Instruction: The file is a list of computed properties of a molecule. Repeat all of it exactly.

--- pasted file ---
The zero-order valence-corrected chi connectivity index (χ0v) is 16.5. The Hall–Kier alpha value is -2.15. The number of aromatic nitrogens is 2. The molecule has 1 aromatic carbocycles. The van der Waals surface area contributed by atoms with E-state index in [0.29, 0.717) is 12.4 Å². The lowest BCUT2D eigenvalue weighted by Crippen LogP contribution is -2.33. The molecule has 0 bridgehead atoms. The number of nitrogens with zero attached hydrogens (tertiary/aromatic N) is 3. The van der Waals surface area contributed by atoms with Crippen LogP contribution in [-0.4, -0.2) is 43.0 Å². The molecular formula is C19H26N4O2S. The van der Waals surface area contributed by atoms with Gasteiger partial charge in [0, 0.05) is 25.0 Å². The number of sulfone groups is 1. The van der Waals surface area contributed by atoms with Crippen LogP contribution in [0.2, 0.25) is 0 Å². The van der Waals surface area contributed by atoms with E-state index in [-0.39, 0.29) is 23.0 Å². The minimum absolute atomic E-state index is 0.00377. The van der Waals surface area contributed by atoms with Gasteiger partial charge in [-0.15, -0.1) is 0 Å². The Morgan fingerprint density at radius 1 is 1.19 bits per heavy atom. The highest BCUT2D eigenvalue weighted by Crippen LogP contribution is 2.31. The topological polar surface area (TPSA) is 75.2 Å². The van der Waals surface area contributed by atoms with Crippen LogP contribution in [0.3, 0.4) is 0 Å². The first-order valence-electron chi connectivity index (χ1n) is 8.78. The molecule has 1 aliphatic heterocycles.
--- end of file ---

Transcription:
The zero-order valence-corrected chi connectivity index (χ0v) is 16.5. The Hall–Kier alpha value is -2.15. The number of aromatic nitrogens is 2. The molecule has 1 aromatic carbocycles. The van der Waals surface area contributed by atoms with E-state index in [0.29, 0.717) is 12.4 Å². The lowest BCUT2D eigenvalue weighted by Crippen LogP contribution is -2.33. The molecule has 0 bridgehead atoms. The number of nitrogens with zero attached hydrogens (tertiary/aromatic N) is 3. The van der Waals surface area contributed by atoms with Crippen LogP contribution in [-0.4, -0.2) is 43.0 Å². The molecular formula is C19H26N4O2S. The van der Waals surface area contributed by atoms with Gasteiger partial charge in [0, 0.05) is 25.0 Å². The number of sulfone groups is 1. The van der Waals surface area contributed by atoms with Crippen LogP contribution in [0.2, 0.25) is 0 Å². The van der Waals surface area contributed by atoms with E-state index in [-0.39, 0.29) is 23.0 Å². The minimum absolute atomic E-state index is 0.00377. The van der Waals surface area contributed by atoms with Gasteiger partial charge in [-0.15, -0.1) is 0 Å². The Morgan fingerprint density at radius 1 is 1.19 bits per heavy atom. The highest BCUT2D eigenvalue weighted by Crippen LogP contribution is 2.31. The topological polar surface area (TPSA) is 75.2 Å². The van der Waals surface area contributed by atoms with Crippen LogP contribution in [0.3, 0.4) is 0 Å². The first-order valence-electron chi connectivity index (χ1n) is 8.78. The molecule has 1 aliphatic heterocycles.